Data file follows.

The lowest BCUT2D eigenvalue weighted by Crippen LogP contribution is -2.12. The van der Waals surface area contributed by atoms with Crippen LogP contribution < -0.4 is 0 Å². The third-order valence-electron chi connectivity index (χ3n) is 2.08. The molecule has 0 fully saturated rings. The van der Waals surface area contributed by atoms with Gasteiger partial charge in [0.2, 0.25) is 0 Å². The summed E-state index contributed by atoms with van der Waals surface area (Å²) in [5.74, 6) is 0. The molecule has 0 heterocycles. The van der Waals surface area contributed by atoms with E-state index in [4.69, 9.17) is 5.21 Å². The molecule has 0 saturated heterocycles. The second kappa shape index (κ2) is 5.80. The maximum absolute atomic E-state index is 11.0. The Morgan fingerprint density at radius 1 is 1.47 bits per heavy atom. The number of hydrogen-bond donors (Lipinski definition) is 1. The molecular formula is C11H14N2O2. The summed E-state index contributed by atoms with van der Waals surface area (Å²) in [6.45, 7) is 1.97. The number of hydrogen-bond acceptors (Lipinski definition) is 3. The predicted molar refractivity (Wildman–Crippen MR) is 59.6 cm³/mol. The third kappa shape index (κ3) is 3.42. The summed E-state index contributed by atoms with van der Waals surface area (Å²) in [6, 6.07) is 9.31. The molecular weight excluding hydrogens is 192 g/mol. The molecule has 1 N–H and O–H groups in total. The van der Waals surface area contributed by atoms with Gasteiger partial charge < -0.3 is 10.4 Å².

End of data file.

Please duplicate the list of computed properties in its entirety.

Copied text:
The lowest BCUT2D eigenvalue weighted by Crippen LogP contribution is -2.12. The van der Waals surface area contributed by atoms with Crippen LogP contribution < -0.4 is 0 Å². The third-order valence-electron chi connectivity index (χ3n) is 2.08. The molecule has 0 fully saturated rings. The van der Waals surface area contributed by atoms with Gasteiger partial charge in [0.2, 0.25) is 0 Å². The summed E-state index contributed by atoms with van der Waals surface area (Å²) in [5.74, 6) is 0. The molecule has 0 heterocycles. The van der Waals surface area contributed by atoms with E-state index in [4.69, 9.17) is 5.21 Å². The molecule has 0 saturated heterocycles. The second kappa shape index (κ2) is 5.80. The maximum absolute atomic E-state index is 11.0. The Morgan fingerprint density at radius 1 is 1.47 bits per heavy atom. The number of hydrogen-bond donors (Lipinski definition) is 1. The molecular formula is C11H14N2O2. The summed E-state index contributed by atoms with van der Waals surface area (Å²) in [6.45, 7) is 1.97. The number of hydrogen-bond acceptors (Lipinski definition) is 3. The predicted molar refractivity (Wildman–Crippen MR) is 59.6 cm³/mol. The third kappa shape index (κ3) is 3.42. The summed E-state index contributed by atoms with van der Waals surface area (Å²) in [6, 6.07) is 9.31. The molecular weight excluding hydrogens is 192 g/mol. The molecule has 1 N–H and O–H groups in total. The van der Waals surface area contributed by atoms with Gasteiger partial charge < -0.3 is 10.4 Å².